In 2000, the same year he graduated with a BFA in graphic design from Parsons, having taken a course in bookbinding, McGinley created a sixty-page book of the photos he had taken that year. This book, together with a makeshift exhibition under the same name at an empty space in SoHo, called The Kids Are Alright, launched McGinley into notoriety. These early McGinley photos were fly-on-the-wall images of him and his friends that stood as the first wave of his photographic social commentary. It is this series of photos from random occurrences in McGinley’s life, from riding on the back of a friend’s bike to his close friend Dash spraying graffiti, that graced the walls of the Whitney in McGinley’s first solo show there in 2003. At the age of 24, McGinley was the youngest photographer ever to have such an opportunity. But the fame is deserved; his magnificent growing collection of photography is indeed a vérité celebration of people’s skewed morals.
… Around the time that he was studying at Parsons, he was staying on Bleecker Street, where his apartment “was like a flophouse. There was lots of people coming and going, hanging out late, staying over… So I started making documentary photographs of what was going on.” This is very visible even now in his photography, even though his roommates and friends have now been replaced by carefully selected models in I Know Where The Summer Goes, a growing work in which he travels across America with a small group of people, photographing them in whatever situations they get, and almost always in the nude. McGinley once explained that his subjects are young, lackadaisical, “androgynous” shaggy haired boys and girls-next-door because of his family situation. Being the youngest of 8 children in the household, he was practically raised by his brothers and sisters, who were actually all much older than him (his nearest older brother is 11 years his senior). His mother once stated that his subjects often looked like his brothers and sisters, especially around the time McGinley was born. These “wolves” that so amorously raised him must have had an enormous impact upon him, as his photographs are a celebration of these people.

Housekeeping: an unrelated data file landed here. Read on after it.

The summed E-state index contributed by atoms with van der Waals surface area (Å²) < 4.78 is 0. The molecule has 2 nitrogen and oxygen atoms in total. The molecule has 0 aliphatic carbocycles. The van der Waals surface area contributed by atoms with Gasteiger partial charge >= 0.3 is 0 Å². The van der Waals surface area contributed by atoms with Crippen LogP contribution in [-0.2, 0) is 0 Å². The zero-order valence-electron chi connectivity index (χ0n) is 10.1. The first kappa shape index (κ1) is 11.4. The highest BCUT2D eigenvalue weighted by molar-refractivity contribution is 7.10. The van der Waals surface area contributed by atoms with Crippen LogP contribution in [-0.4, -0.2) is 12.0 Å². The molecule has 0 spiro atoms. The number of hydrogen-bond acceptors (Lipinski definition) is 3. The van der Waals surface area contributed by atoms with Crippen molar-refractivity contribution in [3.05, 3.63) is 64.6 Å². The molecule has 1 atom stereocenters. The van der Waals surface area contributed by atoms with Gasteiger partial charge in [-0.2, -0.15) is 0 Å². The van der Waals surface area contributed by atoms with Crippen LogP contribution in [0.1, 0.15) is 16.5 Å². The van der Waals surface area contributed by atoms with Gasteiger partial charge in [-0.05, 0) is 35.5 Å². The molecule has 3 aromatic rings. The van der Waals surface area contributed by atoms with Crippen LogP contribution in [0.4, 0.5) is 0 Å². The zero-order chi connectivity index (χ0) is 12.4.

I Know Where The Summer Goes represents McGinley’s view of the fugitive, the fleeting, and the ephemeral. He travels with 10 different young men and women each summer and a few close friends, acting as assistants, through the far and beyonds of America. On these trips, he often wears his motto on a shirt: “Don’t talk to me unless you’re naked.” Needless to say, it’s obvious that this entourage shoot in the nude. That is to say, Ryan McGinley can often be found nude on the scene as well, even though he is never in his own photographs. For McGinley, everyone has to be in on the act. The moments can’t be faked, as if it was just happening, and he was a fly-on-the-wall, his much loved approach found in his earlier photos of his friends doing drugs and having sex in The Kids are Alright.
There is a lot that can be concluded from McGinley’s vibrant use of colours. In an earlier project, Irregular Regulars, he first exposed all his negatives to different colours before exposing the roll again to the actual subjects, the euphoric crowds at Morrissey concerts. The colours are more often than not bright and warm, much unlike his contemporaries. Coupled with these hospitable tones, McGinley tends to use “nondescript backdrops,” giving the illusion of timelessness. Sometimes the locations are in open, otherworldly places, or sometimes this effect is created through smoke machines. They don’t seem to have been taken in any specific place, or familiar occasion. Some even feel that they could have been taken in the sixties or the seventies. Neither is there a place or time, in many of his photos, as the figures can be sometimes be seen floating, and even more often without a shadow, unlike Richardson. This allows the “viewers to come to their own conclusion… To finish the narrative themselves.”
These colours McGinley uses are not only surreal, they are euphoric. Take the example above in which we see a crowd in a fog of warmth reach out towards Morrissey, in this case, the cold. The focal point is the faces. With their eyes closed, they are in ecstasy. In an otherworldly state, shrouded by this white and golden heat, they swoon into a hypnotic state shared by the viewer, and this is echoed in many of his photos.
Ryan McGinley conveys bliss through his photographs. … He is parading his lifestyle and friends to all who want to see and telling them about his beautiful, less-than-innocent times, he is showing off them off. At the same time, they invite the viewer into his world, where not one is left out of the endless delight, a world everyone wants to be a part of. In all of McGinley’s photographs, there is malleability between true and false in this world where right is wrong, and wrong is beautiful.
The photographs I choose and group together aren’t really reality—it’s not real life. Someone once said to me that it’s always warm in Ryan McGinley photographs. You never feel cold. You always feel like you are in the sun. And I love that.” -Ryan McGinley
(note- if I had written it now, it would have been written differently. but I’d still like to hear your opinions!)
Post by Romke Hoogwaerts